To imagine telling my younger self, 15 years ago, which people would now be considered allies and which ones would no longer be speaking to one another is jarring—especially when some who once emphasized the sufficiency of Scripture now align with activist atheists to critique the theology of evangelicals who should belong to the same tribe.
None of that would have been, as the cliché goes, on my 2007 bingo card.
Turns out, a lot of what we thought was evidence of a Christian worldview for some evangelicals turned out to be the same tribal loyalties and political rhetoric they would have employed if Jesus were still dead.
Some of that has to do with what we’ve discussed here before—the idea of “revealed preference,” mentioned in a political context by writer David Frum. Over time, we start to realize that even people who held the same views held them for different reasons. And often the differences were between what one saw as a central issue and what one saw as peripheral.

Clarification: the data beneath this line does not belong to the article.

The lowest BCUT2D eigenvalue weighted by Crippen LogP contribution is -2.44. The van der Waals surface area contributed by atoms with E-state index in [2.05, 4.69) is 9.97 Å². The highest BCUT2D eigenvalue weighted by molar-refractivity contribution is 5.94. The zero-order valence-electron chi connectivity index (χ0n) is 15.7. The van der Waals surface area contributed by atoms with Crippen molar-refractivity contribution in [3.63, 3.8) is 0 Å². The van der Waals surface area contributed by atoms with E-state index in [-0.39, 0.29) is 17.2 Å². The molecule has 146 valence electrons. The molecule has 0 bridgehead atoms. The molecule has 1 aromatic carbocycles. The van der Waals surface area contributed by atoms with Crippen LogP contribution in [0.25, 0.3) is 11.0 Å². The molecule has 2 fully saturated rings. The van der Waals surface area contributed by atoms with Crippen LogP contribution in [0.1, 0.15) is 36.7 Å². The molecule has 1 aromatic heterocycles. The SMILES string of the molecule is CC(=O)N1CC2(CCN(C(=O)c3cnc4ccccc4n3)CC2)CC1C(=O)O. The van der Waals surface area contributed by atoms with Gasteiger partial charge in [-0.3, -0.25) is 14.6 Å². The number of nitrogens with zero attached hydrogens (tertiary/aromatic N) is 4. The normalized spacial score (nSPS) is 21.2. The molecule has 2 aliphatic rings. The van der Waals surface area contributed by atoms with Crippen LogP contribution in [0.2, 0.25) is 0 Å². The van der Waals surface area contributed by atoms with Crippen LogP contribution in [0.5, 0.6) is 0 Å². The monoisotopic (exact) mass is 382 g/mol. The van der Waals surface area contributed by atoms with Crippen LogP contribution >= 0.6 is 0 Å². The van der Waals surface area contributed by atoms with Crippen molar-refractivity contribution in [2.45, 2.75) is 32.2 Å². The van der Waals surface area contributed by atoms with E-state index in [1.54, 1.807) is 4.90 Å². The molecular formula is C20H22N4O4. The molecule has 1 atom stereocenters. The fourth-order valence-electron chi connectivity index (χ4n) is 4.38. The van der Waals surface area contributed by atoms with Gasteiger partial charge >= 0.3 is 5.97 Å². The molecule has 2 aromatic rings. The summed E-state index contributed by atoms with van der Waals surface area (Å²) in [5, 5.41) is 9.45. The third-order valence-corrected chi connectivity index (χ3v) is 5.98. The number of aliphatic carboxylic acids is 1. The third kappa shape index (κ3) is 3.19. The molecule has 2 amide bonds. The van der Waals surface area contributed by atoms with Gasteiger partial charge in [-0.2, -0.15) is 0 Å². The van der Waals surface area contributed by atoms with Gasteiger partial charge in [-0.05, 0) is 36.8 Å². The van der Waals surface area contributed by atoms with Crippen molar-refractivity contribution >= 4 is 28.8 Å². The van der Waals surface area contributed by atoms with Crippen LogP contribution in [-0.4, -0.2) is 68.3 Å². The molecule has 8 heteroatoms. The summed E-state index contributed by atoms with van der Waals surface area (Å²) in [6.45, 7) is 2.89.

There’s a huge contrast between the complementarian who believes that the Pauline epistles prescribe, in a very limited number of callings, some differentiation between men and women and the complementarian for whom gender is the grid through which almost every cultural phenomenon is situated.
The egalitarian who thinks 1 Timothy 2 addresses a contextually local problem in Ephesus and that God gifts both men and women for pastoral leadership in the church differs from the egalitarian who thinks that Father, Son, and Holy Spirit are patriarchal words that must go away.
One Calvinist might see unconditional election as an explanatory doctrine meant to undergird what all Christians already believe—that Jesus “sought me and bought me with his redeeming blood.” Another might see predestination as a central theme of the Bible.
Likewise, a charismatic who believes all the gifts of the Spirit still operate for building up the church is radically different from the charismatic who believes that speaking in tongues or prophecy distinguishes “anointed” Christians from lifeless ones.
Sometimes theology leads us to another kind of pragmatism—for instance, a “seeker sensitivity” in which the seekers are defined as angry Christians looking to fight for the sake of fighting. Some forms of revivalism have confused a heightened emotional experience for conversion.
This has led to some Christians holding on to that felt experience for assurance and others despairing that their felt experience wasn’t dramatic enough. Still others fake the emotion, hoping that if they emote long enough, they’ll eventually find the real thing.